I’ll also occasionally use Nutrisense, which is an app that’s paired with a Continuous Glucose Monitor (CGM) and the support of a Registered Dietitian. This has been incredible to see my body’s response in real time, and it helped me to make very simple tweaks to my diet and eating patterns. It’s been a good motivation to have my last meal earlier in the day, skip the late-night alcohol, take a walk before or after a carb-heavy meal, and also eat my protein first.

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My full post about Nutrisense is here.

How can you achieve a flexible metabolism?

One of the easiest things you can do to achieve a flexible metabolism is to balance your blood sugar and be strategic about your choices of fuel. The goal is to have moderate rises in our blood sugar throughout the day, while minimizing the high spikes and crashes.

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How to do this:

– Choose to eat your protein before carbohydrates at a meal. This might look like eating your eggs and bacon before diving into the side of fruit; eating half of your steak before taking a bite of broccoli or that baked potato.

– Balancing your meals with the proper ratios of protein, carbohydrates and fats depending on your goals.  Make half of your plate non starchy, green vegetables, 6 oz of cooked protein and fill in the rest with carbohydrates or fat as you prefer, remembering to eat the protein first.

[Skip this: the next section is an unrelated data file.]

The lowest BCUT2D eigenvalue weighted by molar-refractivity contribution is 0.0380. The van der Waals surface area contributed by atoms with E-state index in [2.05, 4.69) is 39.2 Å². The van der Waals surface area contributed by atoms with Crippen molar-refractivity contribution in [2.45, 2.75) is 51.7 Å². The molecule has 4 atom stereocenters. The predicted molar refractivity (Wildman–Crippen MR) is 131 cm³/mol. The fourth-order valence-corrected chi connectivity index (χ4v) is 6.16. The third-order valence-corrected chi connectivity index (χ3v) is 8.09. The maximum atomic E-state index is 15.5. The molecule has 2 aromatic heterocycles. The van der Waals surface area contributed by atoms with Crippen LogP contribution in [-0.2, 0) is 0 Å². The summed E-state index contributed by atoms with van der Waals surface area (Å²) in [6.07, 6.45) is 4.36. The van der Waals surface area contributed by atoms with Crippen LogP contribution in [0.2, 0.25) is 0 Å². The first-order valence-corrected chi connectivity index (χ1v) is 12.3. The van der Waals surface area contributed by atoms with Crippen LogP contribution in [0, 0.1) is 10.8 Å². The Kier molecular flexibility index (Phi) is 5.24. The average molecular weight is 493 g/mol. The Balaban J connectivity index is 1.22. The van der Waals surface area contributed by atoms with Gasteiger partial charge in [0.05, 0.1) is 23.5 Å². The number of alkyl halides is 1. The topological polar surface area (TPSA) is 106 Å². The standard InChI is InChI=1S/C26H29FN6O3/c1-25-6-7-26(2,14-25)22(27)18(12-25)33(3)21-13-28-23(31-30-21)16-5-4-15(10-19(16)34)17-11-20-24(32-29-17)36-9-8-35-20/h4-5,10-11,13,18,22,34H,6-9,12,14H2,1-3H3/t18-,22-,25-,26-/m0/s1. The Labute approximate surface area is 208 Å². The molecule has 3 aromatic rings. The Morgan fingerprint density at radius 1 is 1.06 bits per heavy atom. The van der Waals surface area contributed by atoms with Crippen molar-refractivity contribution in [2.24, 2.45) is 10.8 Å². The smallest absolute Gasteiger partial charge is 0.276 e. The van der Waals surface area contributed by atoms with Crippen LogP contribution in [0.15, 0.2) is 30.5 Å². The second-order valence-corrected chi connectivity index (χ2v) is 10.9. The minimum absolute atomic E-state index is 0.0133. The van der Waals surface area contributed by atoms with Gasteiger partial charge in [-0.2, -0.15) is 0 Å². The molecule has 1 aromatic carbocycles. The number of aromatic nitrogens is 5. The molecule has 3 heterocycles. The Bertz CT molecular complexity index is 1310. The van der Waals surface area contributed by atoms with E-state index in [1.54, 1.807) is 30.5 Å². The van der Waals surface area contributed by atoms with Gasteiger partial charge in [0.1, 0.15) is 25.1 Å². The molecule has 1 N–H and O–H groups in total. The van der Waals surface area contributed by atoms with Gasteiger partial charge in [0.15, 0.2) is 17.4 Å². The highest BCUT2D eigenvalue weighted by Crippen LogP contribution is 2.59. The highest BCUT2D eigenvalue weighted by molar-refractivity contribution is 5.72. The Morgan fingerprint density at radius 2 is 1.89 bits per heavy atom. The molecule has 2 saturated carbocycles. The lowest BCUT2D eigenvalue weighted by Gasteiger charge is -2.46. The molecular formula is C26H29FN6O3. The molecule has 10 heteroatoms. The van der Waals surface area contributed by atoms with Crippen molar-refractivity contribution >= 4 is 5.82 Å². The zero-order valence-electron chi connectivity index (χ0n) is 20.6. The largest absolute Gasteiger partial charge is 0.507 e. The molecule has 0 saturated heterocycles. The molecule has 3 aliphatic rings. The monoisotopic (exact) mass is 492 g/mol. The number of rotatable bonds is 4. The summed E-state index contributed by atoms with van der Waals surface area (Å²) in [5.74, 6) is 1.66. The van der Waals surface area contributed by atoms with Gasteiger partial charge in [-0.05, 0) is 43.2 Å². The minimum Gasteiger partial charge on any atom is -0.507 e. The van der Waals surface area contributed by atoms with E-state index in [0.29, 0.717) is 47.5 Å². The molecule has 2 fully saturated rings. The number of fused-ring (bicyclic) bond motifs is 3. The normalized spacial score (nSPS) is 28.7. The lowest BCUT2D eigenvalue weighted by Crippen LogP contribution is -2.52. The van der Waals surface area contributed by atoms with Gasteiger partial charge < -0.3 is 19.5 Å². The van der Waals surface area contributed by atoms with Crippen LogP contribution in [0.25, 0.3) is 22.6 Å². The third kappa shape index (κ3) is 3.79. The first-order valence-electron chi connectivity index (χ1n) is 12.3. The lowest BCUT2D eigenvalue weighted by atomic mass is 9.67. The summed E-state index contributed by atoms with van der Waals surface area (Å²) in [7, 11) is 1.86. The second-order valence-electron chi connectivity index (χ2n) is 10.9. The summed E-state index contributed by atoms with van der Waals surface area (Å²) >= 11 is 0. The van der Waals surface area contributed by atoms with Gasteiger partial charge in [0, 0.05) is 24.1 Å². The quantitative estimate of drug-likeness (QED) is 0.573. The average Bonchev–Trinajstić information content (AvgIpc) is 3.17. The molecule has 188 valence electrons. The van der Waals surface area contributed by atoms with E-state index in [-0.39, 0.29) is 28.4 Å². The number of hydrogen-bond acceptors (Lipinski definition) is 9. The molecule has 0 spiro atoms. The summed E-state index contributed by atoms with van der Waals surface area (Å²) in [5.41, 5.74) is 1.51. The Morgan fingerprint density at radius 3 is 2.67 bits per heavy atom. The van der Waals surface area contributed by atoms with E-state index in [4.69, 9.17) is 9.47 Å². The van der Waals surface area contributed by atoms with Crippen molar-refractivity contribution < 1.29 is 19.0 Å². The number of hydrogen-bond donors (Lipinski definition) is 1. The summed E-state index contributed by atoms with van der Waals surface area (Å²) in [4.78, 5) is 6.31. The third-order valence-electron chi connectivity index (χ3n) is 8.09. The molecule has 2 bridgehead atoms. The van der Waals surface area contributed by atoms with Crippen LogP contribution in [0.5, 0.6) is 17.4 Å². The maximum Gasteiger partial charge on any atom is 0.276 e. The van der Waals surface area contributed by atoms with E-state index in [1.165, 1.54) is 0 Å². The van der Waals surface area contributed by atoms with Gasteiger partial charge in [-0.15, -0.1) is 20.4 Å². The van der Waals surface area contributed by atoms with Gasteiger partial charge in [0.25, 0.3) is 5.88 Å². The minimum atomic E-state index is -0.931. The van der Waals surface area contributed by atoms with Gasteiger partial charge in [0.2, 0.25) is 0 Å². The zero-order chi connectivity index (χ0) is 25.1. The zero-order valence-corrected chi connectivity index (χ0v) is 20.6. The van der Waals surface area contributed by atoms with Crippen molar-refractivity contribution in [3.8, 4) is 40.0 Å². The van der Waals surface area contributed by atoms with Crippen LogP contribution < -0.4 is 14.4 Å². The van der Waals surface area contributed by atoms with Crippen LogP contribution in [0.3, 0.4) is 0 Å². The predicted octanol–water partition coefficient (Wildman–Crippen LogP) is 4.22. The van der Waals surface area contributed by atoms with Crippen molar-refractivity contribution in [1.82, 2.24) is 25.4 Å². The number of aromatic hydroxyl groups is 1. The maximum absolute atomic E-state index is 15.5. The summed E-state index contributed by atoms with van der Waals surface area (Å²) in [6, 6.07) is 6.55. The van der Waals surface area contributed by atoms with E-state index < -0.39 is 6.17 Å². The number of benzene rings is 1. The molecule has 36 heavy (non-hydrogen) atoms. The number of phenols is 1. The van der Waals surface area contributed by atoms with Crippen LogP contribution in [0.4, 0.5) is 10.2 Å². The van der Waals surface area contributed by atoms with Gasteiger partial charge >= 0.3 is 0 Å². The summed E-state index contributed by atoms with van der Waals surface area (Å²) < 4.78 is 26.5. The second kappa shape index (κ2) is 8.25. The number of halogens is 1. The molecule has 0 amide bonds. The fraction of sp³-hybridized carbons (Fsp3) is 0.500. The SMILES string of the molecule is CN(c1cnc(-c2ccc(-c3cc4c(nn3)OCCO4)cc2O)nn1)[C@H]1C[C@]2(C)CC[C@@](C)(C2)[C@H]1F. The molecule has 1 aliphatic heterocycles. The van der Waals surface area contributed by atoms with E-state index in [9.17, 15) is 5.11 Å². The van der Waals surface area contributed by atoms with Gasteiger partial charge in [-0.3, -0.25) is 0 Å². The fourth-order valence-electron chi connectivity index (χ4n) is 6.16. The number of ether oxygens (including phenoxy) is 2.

– Schedule your carbohydrates.  Front loading your carbohydrates earlier in the day (breakfast/lunch) is better for overall metabolic health and preventing insulin resistance.

What does this look like?

Grilled chicken thighs with veggies at lunch, finish with “treat” that you typically save for the end of the day and then go for a walk. Or follow your lunchtime lifting session with shrimp stir fry with rice.  Eating the protein and fiber first will blunt the spike from the simple carbohydrates in the treat & the rice.

Plus, including carbohydrates after lifting allows your muscles to soak up those carbohydrates and put them to use for repair and growth.  Walk after meals to help move the glucose through the bloodstream. Put the energy to work instead of sitting and getting stored in the body.

– Finally, make sure that you’re finishing your last meal at least 2-3 hours before you hit the hay! Not only will you get better sleep, but your body will be able to get to work scrubbing your brain and regenerating new cells instead of focusing on digestion. I know, it’s hard not to eat late and we run into activities with kids or a late work meeting. Slowly begin to front load your total food intake for the day, so that in the event you do eat late, it’s a smaller meal of protein and veggies, knowing that your body received the majority of its nutrition earlier in the day.

The body is primed to take advantage of utilizing human growth hormone in order to repair and build while you’re sleeping. The sweet spot is 10pm-2am, so start that bedtime routine early so you can hit the pillow to dream land and soak up the free benefits.

Let me know if this post was helpful for ya! Please let me know if there are any future topics you’d like to see like this. 🙂

xoxo

Gina